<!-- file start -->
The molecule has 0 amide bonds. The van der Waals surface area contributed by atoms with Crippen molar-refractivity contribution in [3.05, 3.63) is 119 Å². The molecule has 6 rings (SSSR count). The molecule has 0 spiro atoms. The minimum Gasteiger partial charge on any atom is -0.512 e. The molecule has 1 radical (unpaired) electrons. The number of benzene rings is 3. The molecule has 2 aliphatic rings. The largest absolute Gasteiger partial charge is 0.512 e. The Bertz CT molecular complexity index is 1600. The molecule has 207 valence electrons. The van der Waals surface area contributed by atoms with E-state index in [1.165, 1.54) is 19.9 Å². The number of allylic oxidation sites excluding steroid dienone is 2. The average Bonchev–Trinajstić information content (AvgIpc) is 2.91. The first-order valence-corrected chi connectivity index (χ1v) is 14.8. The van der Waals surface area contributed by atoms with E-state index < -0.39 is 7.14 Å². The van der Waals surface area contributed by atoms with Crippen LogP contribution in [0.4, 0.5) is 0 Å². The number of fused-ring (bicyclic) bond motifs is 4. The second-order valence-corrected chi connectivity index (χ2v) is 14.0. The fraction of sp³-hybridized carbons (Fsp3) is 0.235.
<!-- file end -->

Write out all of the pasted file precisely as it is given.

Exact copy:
The molecule has 0 amide bonds. The van der Waals surface area contributed by atoms with Crippen molar-refractivity contribution in [3.05, 3.63) is 119 Å². The molecule has 6 rings (SSSR count). The molecule has 0 spiro atoms. The minimum Gasteiger partial charge on any atom is -0.512 e. The molecule has 1 radical (unpaired) electrons. The number of benzene rings is 3. The molecule has 2 aliphatic rings. The largest absolute Gasteiger partial charge is 0.512 e. The Bertz CT molecular complexity index is 1600. The molecule has 207 valence electrons. The van der Waals surface area contributed by atoms with E-state index in [1.165, 1.54) is 19.9 Å². The number of allylic oxidation sites excluding steroid dienone is 2. The average Bonchev–Trinajstić information content (AvgIpc) is 2.91. The first-order valence-corrected chi connectivity index (χ1v) is 14.8. The van der Waals surface area contributed by atoms with E-state index < -0.39 is 7.14 Å². The van der Waals surface area contributed by atoms with Crippen LogP contribution in [0.4, 0.5) is 0 Å². The number of fused-ring (bicyclic) bond motifs is 4. The second-order valence-corrected chi connectivity index (χ2v) is 14.0. The fraction of sp³-hybridized carbons (Fsp3) is 0.235.